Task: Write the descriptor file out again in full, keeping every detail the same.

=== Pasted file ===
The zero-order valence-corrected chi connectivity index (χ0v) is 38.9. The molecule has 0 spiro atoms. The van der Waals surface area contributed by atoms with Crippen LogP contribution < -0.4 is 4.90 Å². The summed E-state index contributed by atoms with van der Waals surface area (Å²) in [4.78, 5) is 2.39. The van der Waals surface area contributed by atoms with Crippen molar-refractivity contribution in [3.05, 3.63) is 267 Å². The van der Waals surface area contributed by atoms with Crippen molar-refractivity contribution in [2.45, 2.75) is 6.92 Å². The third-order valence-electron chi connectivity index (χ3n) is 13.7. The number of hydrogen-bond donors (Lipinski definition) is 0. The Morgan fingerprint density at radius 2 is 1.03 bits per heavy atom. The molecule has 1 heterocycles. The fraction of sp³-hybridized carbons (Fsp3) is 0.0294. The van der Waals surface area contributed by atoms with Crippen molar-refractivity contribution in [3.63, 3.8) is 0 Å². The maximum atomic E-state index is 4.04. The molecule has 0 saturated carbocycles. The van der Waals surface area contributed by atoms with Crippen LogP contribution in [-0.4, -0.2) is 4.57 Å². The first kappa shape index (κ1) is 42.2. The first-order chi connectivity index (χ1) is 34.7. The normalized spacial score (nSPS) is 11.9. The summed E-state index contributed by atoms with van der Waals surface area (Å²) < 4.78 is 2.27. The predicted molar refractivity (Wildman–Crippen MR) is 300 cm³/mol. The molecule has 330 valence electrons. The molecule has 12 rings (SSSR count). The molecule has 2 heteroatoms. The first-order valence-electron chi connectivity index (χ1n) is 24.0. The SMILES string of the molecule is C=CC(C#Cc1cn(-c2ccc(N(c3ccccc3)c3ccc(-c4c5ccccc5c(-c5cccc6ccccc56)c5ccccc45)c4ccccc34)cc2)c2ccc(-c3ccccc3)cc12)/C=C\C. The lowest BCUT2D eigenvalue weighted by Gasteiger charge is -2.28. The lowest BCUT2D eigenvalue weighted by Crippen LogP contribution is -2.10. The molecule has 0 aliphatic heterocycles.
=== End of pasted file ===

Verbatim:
The zero-order valence-corrected chi connectivity index (χ0v) is 38.9. The molecule has 0 spiro atoms. The van der Waals surface area contributed by atoms with Crippen LogP contribution < -0.4 is 4.90 Å². The summed E-state index contributed by atoms with van der Waals surface area (Å²) in [4.78, 5) is 2.39. The van der Waals surface area contributed by atoms with Crippen molar-refractivity contribution in [3.05, 3.63) is 267 Å². The van der Waals surface area contributed by atoms with Crippen molar-refractivity contribution in [2.45, 2.75) is 6.92 Å². The third-order valence-electron chi connectivity index (χ3n) is 13.7. The number of hydrogen-bond donors (Lipinski definition) is 0. The Morgan fingerprint density at radius 2 is 1.03 bits per heavy atom. The molecule has 1 heterocycles. The fraction of sp³-hybridized carbons (Fsp3) is 0.0294. The van der Waals surface area contributed by atoms with Crippen molar-refractivity contribution in [3.63, 3.8) is 0 Å². The maximum atomic E-state index is 4.04. The molecule has 0 saturated carbocycles. The van der Waals surface area contributed by atoms with Crippen LogP contribution in [-0.4, -0.2) is 4.57 Å². The first kappa shape index (κ1) is 42.2. The first-order chi connectivity index (χ1) is 34.7. The normalized spacial score (nSPS) is 11.9. The summed E-state index contributed by atoms with van der Waals surface area (Å²) < 4.78 is 2.27. The predicted molar refractivity (Wildman–Crippen MR) is 300 cm³/mol. The molecule has 330 valence electrons. The molecule has 12 rings (SSSR count). The molecule has 2 heteroatoms. The first-order valence-electron chi connectivity index (χ1n) is 24.0. The SMILES string of the molecule is C=CC(C#Cc1cn(-c2ccc(N(c3ccccc3)c3ccc(-c4c5ccccc5c(-c5cccc6ccccc56)c5ccccc45)c4ccccc34)cc2)c2ccc(-c3ccccc3)cc12)/C=C\C. The lowest BCUT2D eigenvalue weighted by Gasteiger charge is -2.28. The lowest BCUT2D eigenvalue weighted by Crippen LogP contribution is -2.10. The molecule has 0 aliphatic heterocycles.